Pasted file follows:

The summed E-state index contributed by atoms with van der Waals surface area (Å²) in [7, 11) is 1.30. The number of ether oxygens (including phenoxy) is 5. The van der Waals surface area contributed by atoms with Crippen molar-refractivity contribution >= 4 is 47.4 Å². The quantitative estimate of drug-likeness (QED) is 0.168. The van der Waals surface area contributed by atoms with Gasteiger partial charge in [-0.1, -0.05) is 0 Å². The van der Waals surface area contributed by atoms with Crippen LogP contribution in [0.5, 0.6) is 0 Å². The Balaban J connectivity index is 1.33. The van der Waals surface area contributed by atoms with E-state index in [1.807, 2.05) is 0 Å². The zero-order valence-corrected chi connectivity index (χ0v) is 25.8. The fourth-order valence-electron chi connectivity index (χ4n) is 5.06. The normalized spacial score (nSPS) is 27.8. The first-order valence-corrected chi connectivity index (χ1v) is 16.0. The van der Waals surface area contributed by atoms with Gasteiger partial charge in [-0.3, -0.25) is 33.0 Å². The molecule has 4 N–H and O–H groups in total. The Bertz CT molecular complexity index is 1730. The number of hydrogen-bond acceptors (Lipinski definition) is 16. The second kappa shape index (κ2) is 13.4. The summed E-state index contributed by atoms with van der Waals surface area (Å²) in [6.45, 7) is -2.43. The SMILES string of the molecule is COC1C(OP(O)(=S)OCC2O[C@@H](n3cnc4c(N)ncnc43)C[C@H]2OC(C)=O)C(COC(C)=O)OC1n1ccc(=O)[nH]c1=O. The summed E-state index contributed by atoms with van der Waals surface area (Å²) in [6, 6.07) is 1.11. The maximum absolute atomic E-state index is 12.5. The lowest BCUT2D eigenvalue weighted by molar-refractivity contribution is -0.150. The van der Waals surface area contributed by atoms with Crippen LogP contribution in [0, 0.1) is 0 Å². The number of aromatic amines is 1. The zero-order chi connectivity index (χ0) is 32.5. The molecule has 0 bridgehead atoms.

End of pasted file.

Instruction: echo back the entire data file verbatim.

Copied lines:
The summed E-state index contributed by atoms with van der Waals surface area (Å²) in [7, 11) is 1.30. The number of ether oxygens (including phenoxy) is 5. The van der Waals surface area contributed by atoms with Crippen molar-refractivity contribution >= 4 is 47.4 Å². The quantitative estimate of drug-likeness (QED) is 0.168. The van der Waals surface area contributed by atoms with Gasteiger partial charge in [-0.1, -0.05) is 0 Å². The van der Waals surface area contributed by atoms with Crippen LogP contribution in [0.5, 0.6) is 0 Å². The Balaban J connectivity index is 1.33. The van der Waals surface area contributed by atoms with E-state index in [1.807, 2.05) is 0 Å². The zero-order valence-corrected chi connectivity index (χ0v) is 25.8. The fourth-order valence-electron chi connectivity index (χ4n) is 5.06. The normalized spacial score (nSPS) is 27.8. The first-order valence-corrected chi connectivity index (χ1v) is 16.0. The van der Waals surface area contributed by atoms with Gasteiger partial charge in [-0.3, -0.25) is 33.0 Å². The molecule has 4 N–H and O–H groups in total. The Bertz CT molecular complexity index is 1730. The number of hydrogen-bond acceptors (Lipinski definition) is 16. The second kappa shape index (κ2) is 13.4. The summed E-state index contributed by atoms with van der Waals surface area (Å²) in [6.45, 7) is -2.43. The SMILES string of the molecule is COC1C(OP(O)(=S)OCC2O[C@@H](n3cnc4c(N)ncnc43)C[C@H]2OC(C)=O)C(COC(C)=O)OC1n1ccc(=O)[nH]c1=O. The summed E-state index contributed by atoms with van der Waals surface area (Å²) in [6, 6.07) is 1.11. The maximum absolute atomic E-state index is 12.5. The lowest BCUT2D eigenvalue weighted by molar-refractivity contribution is -0.150. The van der Waals surface area contributed by atoms with Crippen LogP contribution in [0, 0.1) is 0 Å². The number of aromatic amines is 1. The zero-order chi connectivity index (χ0) is 32.5. The molecule has 0 bridgehead atoms.